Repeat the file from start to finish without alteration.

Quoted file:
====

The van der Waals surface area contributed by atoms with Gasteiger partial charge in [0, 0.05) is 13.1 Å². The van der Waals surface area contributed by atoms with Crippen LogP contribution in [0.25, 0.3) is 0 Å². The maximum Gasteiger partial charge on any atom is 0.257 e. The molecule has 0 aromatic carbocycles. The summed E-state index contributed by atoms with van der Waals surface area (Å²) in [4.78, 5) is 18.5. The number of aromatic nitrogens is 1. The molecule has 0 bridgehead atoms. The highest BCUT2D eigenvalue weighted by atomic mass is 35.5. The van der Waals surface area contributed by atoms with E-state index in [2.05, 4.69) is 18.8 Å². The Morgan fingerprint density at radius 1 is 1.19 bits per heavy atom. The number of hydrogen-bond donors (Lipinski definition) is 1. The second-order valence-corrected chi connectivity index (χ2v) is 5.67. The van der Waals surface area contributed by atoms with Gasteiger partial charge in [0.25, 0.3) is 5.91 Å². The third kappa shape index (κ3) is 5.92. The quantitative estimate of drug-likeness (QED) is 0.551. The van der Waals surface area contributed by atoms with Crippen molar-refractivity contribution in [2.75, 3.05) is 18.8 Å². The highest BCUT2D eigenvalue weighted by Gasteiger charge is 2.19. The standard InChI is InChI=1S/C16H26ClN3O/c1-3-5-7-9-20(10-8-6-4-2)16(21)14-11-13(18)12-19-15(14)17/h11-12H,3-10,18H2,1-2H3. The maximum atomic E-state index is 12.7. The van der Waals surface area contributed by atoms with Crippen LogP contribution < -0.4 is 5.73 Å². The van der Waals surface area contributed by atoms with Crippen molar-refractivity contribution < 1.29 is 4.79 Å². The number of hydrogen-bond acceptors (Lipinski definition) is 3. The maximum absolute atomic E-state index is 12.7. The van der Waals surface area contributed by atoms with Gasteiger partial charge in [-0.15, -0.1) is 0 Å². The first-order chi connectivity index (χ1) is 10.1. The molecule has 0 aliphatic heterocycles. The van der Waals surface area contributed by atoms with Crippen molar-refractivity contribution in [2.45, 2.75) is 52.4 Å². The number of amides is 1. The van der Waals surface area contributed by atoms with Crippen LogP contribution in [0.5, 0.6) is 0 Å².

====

The van der Waals surface area contributed by atoms with Gasteiger partial charge in [0, 0.05) is 13.1 Å². The van der Waals surface area contributed by atoms with Crippen LogP contribution in [0.25, 0.3) is 0 Å². The maximum Gasteiger partial charge on any atom is 0.257 e. The molecule has 0 aromatic carbocycles. The summed E-state index contributed by atoms with van der Waals surface area (Å²) in [4.78, 5) is 18.5. The number of aromatic nitrogens is 1. The molecule has 0 bridgehead atoms. The highest BCUT2D eigenvalue weighted by atomic mass is 35.5. The van der Waals surface area contributed by atoms with E-state index in [2.05, 4.69) is 18.8 Å². The Morgan fingerprint density at radius 1 is 1.19 bits per heavy atom. The number of hydrogen-bond donors (Lipinski definition) is 1. The second-order valence-corrected chi connectivity index (χ2v) is 5.67. The van der Waals surface area contributed by atoms with Gasteiger partial charge in [0.25, 0.3) is 5.91 Å². The third kappa shape index (κ3) is 5.92. The quantitative estimate of drug-likeness (QED) is 0.551. The van der Waals surface area contributed by atoms with Crippen molar-refractivity contribution in [2.75, 3.05) is 18.8 Å². The highest BCUT2D eigenvalue weighted by Gasteiger charge is 2.19. The standard InChI is InChI=1S/C16H26ClN3O/c1-3-5-7-9-20(10-8-6-4-2)16(21)14-11-13(18)12-19-15(14)17/h11-12H,3-10,18H2,1-2H3. The maximum atomic E-state index is 12.7. The van der Waals surface area contributed by atoms with Crippen LogP contribution < -0.4 is 5.73 Å². The van der Waals surface area contributed by atoms with Crippen molar-refractivity contribution < 1.29 is 4.79 Å². The number of hydrogen-bond acceptors (Lipinski definition) is 3. The maximum absolute atomic E-state index is 12.7. The van der Waals surface area contributed by atoms with Gasteiger partial charge in [-0.15, -0.1) is 0 Å². The first-order chi connectivity index (χ1) is 10.1. The molecule has 0 aliphatic heterocycles. The van der Waals surface area contributed by atoms with Crippen molar-refractivity contribution in [2.45, 2.75) is 52.4 Å². The number of amides is 1. The van der Waals surface area contributed by atoms with Crippen LogP contribution in [0.5, 0.6) is 0 Å².